ROSS TWP. — Usually, school students take a field trip to a zoo, but on Tuesday, the Binghamton Zoo at Ross Park came to Ross Elementary School.
The mobile zoo, based in Binghamton, New York brought a variety of animals to share with students, Principal Lori Bednarek said.
The Parent Teacher Organization sponsored the program that spanned over three days starting with kindergarten, first and second grades on Monday, third and fourth grades on Tuesday and fifth and sixth grades on Wednesday, she said.
“Each day they bring different animals,” Bednarek said.
The PTO can support such unique programs due to donations collected from the annual Race for Education fundraiser held in October, said Jolene Palmer, PTO president.
“So far, we have six in-house programs planned,” Palmer said.
On Tuesday, Stretch, Nigel, Uno, Rosie and Toothless came to the Sweet Valley school with the zoo’s Education Coordinator Ian Jensen and Docent Ed Pettengill.
A 17-year-old Russian Tortoise, Stretch was the first to greet a group of 43 students.
“Do you know the difference between a turtle and a tortoise?” Jensen asked.
Fourth-grader Branden Mosher was quick to raise his hand.
“A tortoise lives on land and a turtle lives in water,” Mosher answered.
“That is right,” Jensen said. “A turtle has webbed feet and a tortoise has block-like feet.”
Jensen told the students the Russian Tortoise was the first reptile Russians sent into space in the 1960s so scientists could study the effects of space on a living animal.
Jensen also said the shell of a tortoise and turtle is part of their bodies.
As Jensen took Stretch around for students to touch his shell, Pettengill prepared the next guest Nigel, to greet the children.
A gray European Domestic Ferret, Nigel created lots of “awes” from the students.
“Ferrets are long, flexible, very smart and love to play,” Pettengill said.
He told students that native ferrets, called black-footed ferrets, were almost extinct in North America because early ranchers saw the ferrets’ prey, which were prairie dogs, as a nuisance. Prairie dogs competed with cattle for vegetation but their burrow holes posed a health risk to cattle and horses, Pettengill said.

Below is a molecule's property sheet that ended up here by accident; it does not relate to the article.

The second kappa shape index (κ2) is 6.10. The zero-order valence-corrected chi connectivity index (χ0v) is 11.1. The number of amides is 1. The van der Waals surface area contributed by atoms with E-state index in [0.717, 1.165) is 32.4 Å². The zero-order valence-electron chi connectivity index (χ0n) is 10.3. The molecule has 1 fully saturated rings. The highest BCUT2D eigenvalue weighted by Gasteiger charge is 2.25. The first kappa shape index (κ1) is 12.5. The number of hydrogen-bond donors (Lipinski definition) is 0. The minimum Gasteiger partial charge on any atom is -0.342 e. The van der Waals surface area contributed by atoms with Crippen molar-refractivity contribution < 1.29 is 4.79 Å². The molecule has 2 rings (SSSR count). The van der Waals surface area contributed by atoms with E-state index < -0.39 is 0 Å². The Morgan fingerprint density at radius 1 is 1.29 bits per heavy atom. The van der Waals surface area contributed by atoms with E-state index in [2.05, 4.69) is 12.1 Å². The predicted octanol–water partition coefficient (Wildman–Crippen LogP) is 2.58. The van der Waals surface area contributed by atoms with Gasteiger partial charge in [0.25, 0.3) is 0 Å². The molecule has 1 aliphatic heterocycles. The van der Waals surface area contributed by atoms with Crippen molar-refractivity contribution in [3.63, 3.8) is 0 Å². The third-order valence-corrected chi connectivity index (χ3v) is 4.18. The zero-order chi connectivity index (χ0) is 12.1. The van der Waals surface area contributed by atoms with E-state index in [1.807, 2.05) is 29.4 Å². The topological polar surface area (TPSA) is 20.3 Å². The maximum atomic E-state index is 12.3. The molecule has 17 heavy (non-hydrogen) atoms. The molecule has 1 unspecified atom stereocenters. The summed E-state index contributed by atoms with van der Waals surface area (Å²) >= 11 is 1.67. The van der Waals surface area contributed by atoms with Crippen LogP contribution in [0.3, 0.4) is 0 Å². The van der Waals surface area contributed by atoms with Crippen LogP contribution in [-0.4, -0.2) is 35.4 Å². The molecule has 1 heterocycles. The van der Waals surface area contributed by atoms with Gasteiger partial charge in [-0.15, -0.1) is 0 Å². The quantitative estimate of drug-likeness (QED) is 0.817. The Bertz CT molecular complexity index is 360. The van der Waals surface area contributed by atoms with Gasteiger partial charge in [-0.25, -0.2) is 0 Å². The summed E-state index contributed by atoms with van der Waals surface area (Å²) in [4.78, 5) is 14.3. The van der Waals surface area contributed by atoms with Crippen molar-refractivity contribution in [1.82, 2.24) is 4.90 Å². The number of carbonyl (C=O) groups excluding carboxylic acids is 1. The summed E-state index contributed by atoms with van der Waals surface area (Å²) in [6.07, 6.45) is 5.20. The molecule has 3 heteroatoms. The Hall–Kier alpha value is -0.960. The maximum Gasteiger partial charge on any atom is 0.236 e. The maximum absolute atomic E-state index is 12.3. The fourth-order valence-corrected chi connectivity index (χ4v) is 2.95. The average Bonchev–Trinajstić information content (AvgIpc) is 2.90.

“Ranchers began to poison prairie dogs,” he said.
The practice stopped when the ill effect on the black-footed ferret was noticed, Pettengill said.
He carried Nigel around so the children could pet his back.
Jensen told the group the next animal did not like to be touched so Uno would not be brought around to them. Also, Uno does not like loud noises and Jensen asked the children to keep still and quiet.
A Barred Owl, Uno cautiously stepped out of its travel box and onto Jensen’s gloved hand. Uno was a rescue bird of prey, whose left wing was amputated following a car accident.
Barred Owls are commonly found in Pennsylvania but are so well camouflaged they are not often seen, Jensen said.
Despite his large size, Uno weighs only 1.5 pounds.
“Owls have fluffy feathers partly for warmth and party to fly silently,” Jensen said. “Their bones are also hollow to make them as light as possible for flight.
Next up was Rosie, a copper colored corn snake.
Pettengill allowed Rosie to wrap her body around his arm and wrists while he told the students the snake is a nonvenomous reptile that kills its prey of mice and small mammals by constriction.
“Do you think snakes have bones or no bones?” Pettengill asked.
Many children answered, “Mo bones.”
Jensen and Pettengill had an x-ray of a snake’s body that showed bones.
“They have hundreds of ribs,” Jensen said.
The final guest was Toothless, a 3-year-old Blue-Tongue Skink.
Toothless hails from Australia, Jensen said.
“Do you think his tongue is blue from eating too many blue slushies?” Jensen asked.
The students gave many suggestions that included to protect its tongue from the hot sun or part of the reptile’s camouflage.
Their guesses were wrong.
“It is blue to trick other animals to think they are poisonous,” he said.
At the end of the program, students were quickly dismissed for their next class, but many were chatting about their favorite guest and the fact the skink peed on the gym floor.
“We’ll clean it up,” Jensen said. “It happens when you work with animals.”